57. Trapnell C, Pachter L, Salzberg SL: TopHat: discovering splice junctions with RNA-Seq.

    Bioinformatics 2009, 25:1105-1111. PubMed Abstract | Publisher Full Text | PubMed Central Full Text OpenURL

  58. Garrison E, Marth G:

    Haplotype-based variant detection from short-read sequencing. 2012, 9.

    [http://arxiv.org/abs/1207.3907 webcite]

    OpenURL

  59. Li H, Handsaker B, Wysoker A, Fennell T, Ruan J, Homer N, Marth G, Abecasis G, Durbin R: The Sequence Alignment/Map format and SAMtools.

    Bioinformatics (Oxford, England) 2009, 25:2078-2079. Publisher Full Text OpenURL

  60. McLaren W, Pritchard B, Rios D, Chen Y, Flicek P, Cunningham F: Deriving the consequences of genomic variants with the Ensembl API and SNP Effect Predictor.

    Bioinformatics 2010, 26:2069-2070. PubMed Abstract | Publisher Full Text | PubMed Central Full Text OpenURL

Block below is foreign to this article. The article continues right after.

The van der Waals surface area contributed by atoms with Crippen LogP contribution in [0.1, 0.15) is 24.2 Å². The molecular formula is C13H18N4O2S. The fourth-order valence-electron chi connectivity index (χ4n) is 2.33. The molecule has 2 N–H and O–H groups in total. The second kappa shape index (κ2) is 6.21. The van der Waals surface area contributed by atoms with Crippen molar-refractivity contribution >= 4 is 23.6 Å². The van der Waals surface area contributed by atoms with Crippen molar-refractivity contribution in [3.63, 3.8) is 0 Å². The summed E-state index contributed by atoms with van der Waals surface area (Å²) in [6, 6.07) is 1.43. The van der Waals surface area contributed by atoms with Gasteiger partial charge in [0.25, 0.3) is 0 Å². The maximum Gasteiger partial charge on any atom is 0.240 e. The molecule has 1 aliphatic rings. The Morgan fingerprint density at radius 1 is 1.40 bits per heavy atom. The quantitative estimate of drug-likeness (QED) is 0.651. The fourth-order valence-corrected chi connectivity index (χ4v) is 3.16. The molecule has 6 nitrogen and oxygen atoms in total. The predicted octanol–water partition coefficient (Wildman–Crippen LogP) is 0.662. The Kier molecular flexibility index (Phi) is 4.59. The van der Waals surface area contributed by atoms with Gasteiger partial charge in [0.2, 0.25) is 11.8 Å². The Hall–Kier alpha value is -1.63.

61. Schulz MH, Zerbino DR, Vingron M, Birney E: Oases: robust de novo RNA-seq assembly across the dynamic range of expression levels.

    Bioinformatics 2012, 28:1086-1092. PubMed Abstract | Publisher Full Text | PubMed Central Full Text OpenURL

  62. Li W, Godzik A: Cd-hit: a fast program for clustering and comparing large sets of protein or nucleotide sequences.

    Bioinformatics 2006, 22:1658-1659. PubMed Abstract | Publisher Full Text OpenURL

  63. Wu TD, Watanabe CK: GMAP: a genomic mapping and alignment program for mRNA and EST sequences.

    Bioinformatics 2005, 21:1859-1875. PubMed Abstract | Publisher Full Text OpenURL

  64. Quinlan AR, Hall IM: BEDTools: a flexible suite of utilities for comparing genomic features.

    Bioinformatics 2010, 26:841-842. PubMed Abstract | Publisher Full Text | PubMed Central Full Text OpenURL

  65. Apweiler R, Bairoch A, Wu CH, Barker WC, Boeckmann B, Ferro S, Gasteiger E, Huang H, Lopez R, Magrane M, Martin MJ, Natale DA, O’Donovan C, Redaschi N, Yeh L-SL: UniProt: the universal protein knowledgebase.

    Nucleic Acids Res 2004, 32:D115-D119. PubMed Abstract | Publisher Full Text | PubMed Central Full Text OpenURL